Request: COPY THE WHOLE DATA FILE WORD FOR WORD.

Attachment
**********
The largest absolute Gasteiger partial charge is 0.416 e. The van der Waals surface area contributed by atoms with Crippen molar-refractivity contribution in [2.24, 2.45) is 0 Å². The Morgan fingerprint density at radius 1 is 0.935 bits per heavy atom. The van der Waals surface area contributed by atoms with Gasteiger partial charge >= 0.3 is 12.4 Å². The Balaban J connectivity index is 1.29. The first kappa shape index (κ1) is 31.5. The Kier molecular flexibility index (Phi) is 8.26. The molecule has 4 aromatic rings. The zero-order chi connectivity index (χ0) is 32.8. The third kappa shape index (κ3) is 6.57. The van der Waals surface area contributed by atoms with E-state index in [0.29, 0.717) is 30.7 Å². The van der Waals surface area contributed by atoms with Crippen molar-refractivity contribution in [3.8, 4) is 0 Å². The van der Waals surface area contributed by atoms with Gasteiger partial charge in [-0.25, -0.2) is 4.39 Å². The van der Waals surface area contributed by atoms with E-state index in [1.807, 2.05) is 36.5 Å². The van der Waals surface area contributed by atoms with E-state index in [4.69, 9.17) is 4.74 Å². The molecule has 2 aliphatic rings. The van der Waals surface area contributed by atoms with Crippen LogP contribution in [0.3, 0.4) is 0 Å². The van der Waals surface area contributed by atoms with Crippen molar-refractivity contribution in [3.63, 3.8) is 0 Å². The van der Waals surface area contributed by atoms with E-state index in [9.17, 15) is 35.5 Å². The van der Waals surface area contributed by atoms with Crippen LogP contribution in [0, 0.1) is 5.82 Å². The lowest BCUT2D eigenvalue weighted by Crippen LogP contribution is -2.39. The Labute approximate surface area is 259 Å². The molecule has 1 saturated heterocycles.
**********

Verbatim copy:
The largest absolute Gasteiger partial charge is 0.416 e. The van der Waals surface area contributed by atoms with Crippen molar-refractivity contribution in [2.24, 2.45) is 0 Å². The Morgan fingerprint density at radius 1 is 0.935 bits per heavy atom. The van der Waals surface area contributed by atoms with Gasteiger partial charge >= 0.3 is 12.4 Å². The Balaban J connectivity index is 1.29. The first kappa shape index (κ1) is 31.5. The Kier molecular flexibility index (Phi) is 8.26. The molecule has 4 aromatic rings. The zero-order chi connectivity index (χ0) is 32.8. The third kappa shape index (κ3) is 6.57. The van der Waals surface area contributed by atoms with E-state index in [0.29, 0.717) is 30.7 Å². The van der Waals surface area contributed by atoms with Crippen molar-refractivity contribution in [3.8, 4) is 0 Å². The van der Waals surface area contributed by atoms with Gasteiger partial charge in [-0.25, -0.2) is 4.39 Å². The van der Waals surface area contributed by atoms with E-state index in [1.807, 2.05) is 36.5 Å². The van der Waals surface area contributed by atoms with E-state index in [4.69, 9.17) is 4.74 Å². The molecule has 2 aliphatic rings. The van der Waals surface area contributed by atoms with Crippen LogP contribution in [0.3, 0.4) is 0 Å². The van der Waals surface area contributed by atoms with Crippen molar-refractivity contribution in [3.63, 3.8) is 0 Å². The van der Waals surface area contributed by atoms with E-state index in [9.17, 15) is 35.5 Å². The van der Waals surface area contributed by atoms with Crippen LogP contribution in [0, 0.1) is 5.82 Å². The lowest BCUT2D eigenvalue weighted by Crippen LogP contribution is -2.39. The Labute approximate surface area is 259 Å². The molecule has 1 saturated heterocycles.